Synereca Pharmaceuticals is developing a novel therapeutic that enhances the utility of existing classes of antibiotics for use as a combination antibacterial against multidrug-resistant (MDR) bacterial pathogens, with an initial focus on MDR Gram-negative respiratory infections.
In the US alone, an estimated 2 million people acquire antibiotic-resistant infections annually, resulting in at least 23,000 deaths and adding over $20 billion in direct healthcare costs (1). The European Medicines Agency estimated Europe’s figure at over 2.5 million resistant infections and 25,000 deaths annually (2). In the UK government-commissioned “Review on Antimicrobial Resistance” report, deaths attributable to antimicrobial resistance worldwide reached 700,000 in 2014, and are expected to rise to more than 10 million by 2050, making antimicrobial resistant infections a leading cause of death over the coming decades (3). Unfortunately, since 1962, only 3 new classes of antimicrobial agents have been introduced; consequently, antimicrobial resistance (AMR) is now an international health crisis, deemed by the World Health Organization as a “grave global problem” and a major threat to public health worldwide (4). Thus, new drugs and new approaches to this global issue are greatly needed.
The Infectious Disease Society of America has brought particular emphasis to a specific faction of antibiotic-resistant bacteria termed ESKAPE pathogens; these are the most common MDR and extensively drug-resistant bacteria and represent the most serious health threats. The ESKAPE group includes Enterococcus faecium, Staphylococcus aureus, Klebsiella pneumoniae, Acinetobacter baumannii, Pseudomonas aeruginosa and Enterobacter spp (5). Bacterial infections involving the Gram-negative ESKAPE pathogens (K. pneumoniae, A. baumannii, P. aeruginosa, and Enterobacter), are of particular concern as there are few antibacterial agents with activity against MDR Gram-negative pathogens. Indeed, in a report by the CDC showed that a startling 63% of A. baumannii isolates and 19% of P. aeruginosa isolates were resistant to multiple antibiotics. Carbapenem-resistant Enterobacteriaceae (which includes K. pneumoniae and E. coli) cause more than 9,000 infections in the United States each year, and about 600 of these infections are fatal (1). Because of the resistance profiles of emerging strains, the overuse of existing antibiotics, and the lack of Gram-negative therapeutics, there is great need for new Gram-negative therapies.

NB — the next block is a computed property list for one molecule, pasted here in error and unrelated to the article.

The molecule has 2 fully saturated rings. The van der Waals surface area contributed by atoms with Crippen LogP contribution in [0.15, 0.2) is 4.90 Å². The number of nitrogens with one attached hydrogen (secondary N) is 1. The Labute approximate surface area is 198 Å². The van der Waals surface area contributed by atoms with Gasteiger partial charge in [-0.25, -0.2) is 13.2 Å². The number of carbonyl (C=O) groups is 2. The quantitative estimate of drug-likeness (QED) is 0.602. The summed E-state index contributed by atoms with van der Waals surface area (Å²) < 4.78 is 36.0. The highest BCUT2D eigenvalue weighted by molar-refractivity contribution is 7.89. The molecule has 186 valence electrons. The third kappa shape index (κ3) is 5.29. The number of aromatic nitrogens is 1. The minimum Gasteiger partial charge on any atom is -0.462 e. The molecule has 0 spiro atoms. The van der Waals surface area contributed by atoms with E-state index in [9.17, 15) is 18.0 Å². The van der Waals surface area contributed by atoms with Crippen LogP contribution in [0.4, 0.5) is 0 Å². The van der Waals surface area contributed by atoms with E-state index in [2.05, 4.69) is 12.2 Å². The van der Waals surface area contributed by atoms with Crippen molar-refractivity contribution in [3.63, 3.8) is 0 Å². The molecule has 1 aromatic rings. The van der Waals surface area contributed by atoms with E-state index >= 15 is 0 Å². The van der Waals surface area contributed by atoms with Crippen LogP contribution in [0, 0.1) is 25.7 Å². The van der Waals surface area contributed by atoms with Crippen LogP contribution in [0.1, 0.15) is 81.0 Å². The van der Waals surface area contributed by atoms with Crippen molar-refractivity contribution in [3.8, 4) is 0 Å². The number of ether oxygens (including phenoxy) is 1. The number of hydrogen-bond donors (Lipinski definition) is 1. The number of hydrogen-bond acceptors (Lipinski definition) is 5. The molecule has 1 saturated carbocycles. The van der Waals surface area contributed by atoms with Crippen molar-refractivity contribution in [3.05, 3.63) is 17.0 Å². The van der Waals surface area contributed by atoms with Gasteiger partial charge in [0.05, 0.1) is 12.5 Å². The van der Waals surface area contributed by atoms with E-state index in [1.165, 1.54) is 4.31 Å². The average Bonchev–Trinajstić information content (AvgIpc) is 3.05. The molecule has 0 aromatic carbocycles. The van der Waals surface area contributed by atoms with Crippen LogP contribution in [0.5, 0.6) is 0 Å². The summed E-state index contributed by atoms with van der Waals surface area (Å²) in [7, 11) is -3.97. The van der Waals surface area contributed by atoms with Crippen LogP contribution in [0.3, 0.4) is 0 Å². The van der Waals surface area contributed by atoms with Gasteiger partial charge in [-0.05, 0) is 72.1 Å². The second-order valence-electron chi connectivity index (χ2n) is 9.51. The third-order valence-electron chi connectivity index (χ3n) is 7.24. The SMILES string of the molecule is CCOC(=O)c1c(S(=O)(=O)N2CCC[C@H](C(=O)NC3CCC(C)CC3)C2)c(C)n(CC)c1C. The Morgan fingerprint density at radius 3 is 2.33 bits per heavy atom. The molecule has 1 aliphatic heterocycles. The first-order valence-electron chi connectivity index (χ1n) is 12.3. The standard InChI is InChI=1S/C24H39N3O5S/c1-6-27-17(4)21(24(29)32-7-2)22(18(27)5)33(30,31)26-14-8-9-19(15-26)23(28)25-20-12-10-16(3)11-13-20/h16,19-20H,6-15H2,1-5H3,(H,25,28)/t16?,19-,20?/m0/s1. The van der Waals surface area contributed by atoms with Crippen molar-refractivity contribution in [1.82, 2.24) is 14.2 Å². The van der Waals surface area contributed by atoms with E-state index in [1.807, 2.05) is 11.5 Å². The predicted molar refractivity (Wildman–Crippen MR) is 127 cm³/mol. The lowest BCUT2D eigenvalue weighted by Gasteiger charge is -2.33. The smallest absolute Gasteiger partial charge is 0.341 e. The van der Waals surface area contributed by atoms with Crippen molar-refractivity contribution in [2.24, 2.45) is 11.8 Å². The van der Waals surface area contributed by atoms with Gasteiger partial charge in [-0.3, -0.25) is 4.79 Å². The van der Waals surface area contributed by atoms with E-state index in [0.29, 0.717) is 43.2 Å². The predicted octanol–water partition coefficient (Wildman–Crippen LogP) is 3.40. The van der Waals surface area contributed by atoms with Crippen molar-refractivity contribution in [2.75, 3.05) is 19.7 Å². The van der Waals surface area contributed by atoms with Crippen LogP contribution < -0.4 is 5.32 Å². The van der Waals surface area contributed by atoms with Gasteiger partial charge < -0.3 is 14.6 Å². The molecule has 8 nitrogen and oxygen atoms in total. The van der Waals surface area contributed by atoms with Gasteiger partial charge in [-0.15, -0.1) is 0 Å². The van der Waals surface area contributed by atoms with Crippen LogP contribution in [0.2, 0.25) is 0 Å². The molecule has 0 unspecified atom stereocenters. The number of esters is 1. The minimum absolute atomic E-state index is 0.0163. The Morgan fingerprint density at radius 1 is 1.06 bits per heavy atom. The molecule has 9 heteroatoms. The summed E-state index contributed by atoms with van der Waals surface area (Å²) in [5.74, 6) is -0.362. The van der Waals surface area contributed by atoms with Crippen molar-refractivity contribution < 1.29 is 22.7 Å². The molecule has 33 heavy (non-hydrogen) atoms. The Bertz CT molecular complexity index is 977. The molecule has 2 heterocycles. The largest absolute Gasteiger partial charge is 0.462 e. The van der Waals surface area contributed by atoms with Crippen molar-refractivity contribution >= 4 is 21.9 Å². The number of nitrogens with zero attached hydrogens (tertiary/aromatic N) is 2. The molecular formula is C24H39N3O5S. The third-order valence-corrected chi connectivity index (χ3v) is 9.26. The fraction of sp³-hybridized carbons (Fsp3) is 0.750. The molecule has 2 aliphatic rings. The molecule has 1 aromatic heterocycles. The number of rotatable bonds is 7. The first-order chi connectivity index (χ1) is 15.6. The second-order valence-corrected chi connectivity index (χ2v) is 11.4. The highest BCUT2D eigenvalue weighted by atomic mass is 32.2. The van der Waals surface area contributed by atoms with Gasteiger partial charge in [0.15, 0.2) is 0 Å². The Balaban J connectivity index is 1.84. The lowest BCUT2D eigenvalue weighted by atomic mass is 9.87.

Synereca’s scientific founder, Professor Scott Singleton, and his colleagues screened over 130,000 compounds and identified five separate chemical classes of antibiotic potentiators. Since that screen, Synereca’s SAR campaign has resulted in the synthesis of over 700 novel compounds in 7 structural classes that potentiate the activity of colistin. Colistin is currently used as a drug of last resort against serious Gram-negative bacterial infections. The use of colistin has increased as the incidence of multi-drug resistant Gram-negative bacteria has grown, despite its adverse effect profile. Unfortunately, as colistin use increases, resistant strains are now emerging. Synereca’s small molecules have the potential to broaden the use of colistin for serious in-patient bacterial infections, reduce the doses required to induce bacterial killing, and improve the treatment of multi-drug-resistant pathogens.
Synereca has identified colistin potentiators that have demonstrated enhancements of up to 4,000-fold in the potency of colistin against colistin-resistant strains A. baumannii, K. pneumoniae, and P. aeruginosa. Early candidate compounds showed a 4-fold reduction in the protective dose of colistin in a murine bacteremia model using an extensively multi-drug resistant strain of Acinetobacter baumannii (Ab23; MIC >32 µg/ml for colistin, meropenem, ciprofloxacin, tobramycin, and levofloxacin). In a murine K. pneumoniae respiratory infection model with a colistin-resistant K. pneumoniae isolate (colistin MIC = 64 µg/ml), the combination of colistin plus potentiator demonstrated a 1-log drop in the bacterial lung burden at 12 hours compared to colistin alone. Lead candidate compounds are currently being assessed for in vivo safety, pharmacokinetics, and efficacy to determine a final IND candidate.
Colistin potentiation has clinical application in several contexts. Initially, Synereca is developing an inhaled product for use in combination with colistin. Inhaled colistin is an approved treatment in the EU and is frequently used off-label in the US. We believe that the most viable use for an inhaled combination product is hospital-acquired and potentially ventilator-associated pneumonia (HAP/VAP) suspected or proven to be caused by MDR Gram-negative bacteria. Cystic fibrosis patients experiencing chronic infections and patients with bronchiectasis could also benefit from Synereca’s product.
- Antibiotic Resistance Threats in the United States Report, 2013 http://www.cdc.gov/drugresistance/threat-report-2013/
- The bacterial challenge: time to react. A call to narrow the gap between multidrug-resistant bacteria in the EU and the development of new antibacterial agents. EMEA. 2009 http://ecdc.europa.eu/en/publications/Publications/0909_TER_The_Bacterial_Challenge_Time_to_React.pdf
- Review on Antimicrobial Resistance. Antimicrobial Resistance: Tackling a Crisis for the Health and Wealth of Nations. 2014. http://amr-review.org/sites/default/files/AMR%20Review%20Paper%20-%20Tackling%20a%20crisis%20for%20the%20health%20and%20wealth%20of%20nations_1.pdf
- Ventola CL. The Antibiotic Resistance Crisis: Part 1: Causes and Threats. Pharmacy and Therapeutics. 2015;40(4):277-283.
- Boucher HW, Talbot GH, Bradley JS, Edwards JE, Gilbert D, Rice LB, et al. Bad bugs, no drugs: no ESKAPE! An update from the Infectious Diseases Society of America. Clin Infect Dis. 2009; 48: 1-12.